The Ehrlich administration and Maryland House of Delegates leaders failed to strike a deal yesterday for putting a constitutional amendment to legalize slot machine gambling before voters in November.
With time running short for a referendum favored by House leaders, both sides emerged from a long closed-door meeting saying the next move is up to the other.
Budget Secretary James C. "Chip" DiPaula Jr. said House Democratic leaders showed more interest in putting together a slots bill than he had seen before.
And while Republican Gov. Robert L. Ehrlich Jr. "is not a fan" of a proposed referendum, DiPaula said, the governor would not reject the idea outright and promised an expedited review of any plan the delegates put forward.
"The leadership has committed to putting a product together and bringing it to the governor," DiPaula said.
But House Speaker Michael E. Busch said after a meeting that lasted more than two hours that the governor has been aware of the House slots plan since the spring and that he was disappointed that Ehrlich "would deny the citizens the option to vote on this."
"It's clearly in the governor's court," Busch said.
The General Assembly has spent much of the two years since Ehrlich took office battling over legalized slot machines, which the governor endorsed in the campaign but which Busch opposes. House leaders first floated the idea of a statewide vote on the issue last spring, but are facing a deadline for getting the question on the Nov. 2 ballot.
Marylanders cannot create state laws through a referendum. But Busch and other House leaders have proposed putting on the ballot a constitutional amendment to legalize slots, which they said would both allow voters a say in the process and make it more difficult for lawmakers to expand gambling later.
To meet the deadline for the election, the General Assembly would have to meet in special session within the next month and pass a proposal by a 60 percent margin in both houses, a hurdle considered impossible without Ehrlich's blessing.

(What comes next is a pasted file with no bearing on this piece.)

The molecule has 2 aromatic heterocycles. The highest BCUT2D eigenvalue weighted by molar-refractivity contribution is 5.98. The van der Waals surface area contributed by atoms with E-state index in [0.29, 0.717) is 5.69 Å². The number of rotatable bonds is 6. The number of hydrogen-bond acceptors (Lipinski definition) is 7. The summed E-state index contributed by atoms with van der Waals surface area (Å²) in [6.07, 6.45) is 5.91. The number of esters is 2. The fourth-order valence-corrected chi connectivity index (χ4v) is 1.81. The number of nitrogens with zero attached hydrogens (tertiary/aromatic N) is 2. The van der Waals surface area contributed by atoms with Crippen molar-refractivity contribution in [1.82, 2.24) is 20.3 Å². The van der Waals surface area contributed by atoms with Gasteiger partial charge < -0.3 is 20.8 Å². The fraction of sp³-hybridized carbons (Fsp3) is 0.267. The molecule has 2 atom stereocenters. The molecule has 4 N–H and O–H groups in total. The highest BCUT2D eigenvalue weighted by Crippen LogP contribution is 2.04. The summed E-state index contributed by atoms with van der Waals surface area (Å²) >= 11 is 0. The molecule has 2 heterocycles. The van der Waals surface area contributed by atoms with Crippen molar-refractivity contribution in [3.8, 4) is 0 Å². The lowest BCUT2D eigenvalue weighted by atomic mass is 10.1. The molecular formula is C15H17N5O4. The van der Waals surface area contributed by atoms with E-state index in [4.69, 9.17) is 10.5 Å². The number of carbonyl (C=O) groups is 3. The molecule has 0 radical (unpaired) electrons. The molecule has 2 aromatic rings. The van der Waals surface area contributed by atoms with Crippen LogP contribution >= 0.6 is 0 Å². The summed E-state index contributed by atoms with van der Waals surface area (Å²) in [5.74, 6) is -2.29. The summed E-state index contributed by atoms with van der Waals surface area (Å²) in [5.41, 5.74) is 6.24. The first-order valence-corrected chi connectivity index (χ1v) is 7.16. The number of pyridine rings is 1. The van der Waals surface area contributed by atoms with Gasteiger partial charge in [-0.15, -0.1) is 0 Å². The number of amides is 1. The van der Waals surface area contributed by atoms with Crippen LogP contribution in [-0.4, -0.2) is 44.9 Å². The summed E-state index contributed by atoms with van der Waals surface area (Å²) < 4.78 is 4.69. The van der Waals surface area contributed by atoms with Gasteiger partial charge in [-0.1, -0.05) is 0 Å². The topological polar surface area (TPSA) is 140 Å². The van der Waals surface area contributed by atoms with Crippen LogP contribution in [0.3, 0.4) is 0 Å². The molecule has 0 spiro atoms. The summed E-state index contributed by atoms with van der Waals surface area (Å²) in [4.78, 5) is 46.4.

"The people have to be considered in this," said House Majority Leader Kumar P. Barve, a Montgomery County Democrat. "The only manner to decide this that is fair is to have the people speak."
Objections by governor
But Ehrlich has objected, saying he believes putting the issue before the voters is an abdication of the government's responsibility to lead and that it is inappropriate to change the constitution for slots.
Although DiPaula didn't close the door on a referendum last night, he made it plain that the governor would not endorse the concept without a concrete plan.
"That's putting the cart before the horse," he said.
Busch put forward a slots proposal in April, calling for publicly owned slots emporiums at the Maryland State Fairgrounds in Timonium; Rocky Gap Lodge and Golf Resort in Allegany County; Cambridge in Dorchester County; Harford and Frederick counties; and the Laurel Park racetrack in Anne Arundel County.
Slots proponents branded the plan a political ploy, because the facilities Busch proposed are largely in Republican areas where residents oppose gambling. The plan quickly died.
Yesterday, Busch mentioned elements of his original proposal, such as putting slots at publicly owned sites, as keys to a plan that the House would accept. But he said he is not sure that the governor could muster a majority in the House for any plan, except one that allowed voters to decide the issue.
"Roughly in the next two weeks, we're going to find out one way or another whether it's going to happen," Busch said.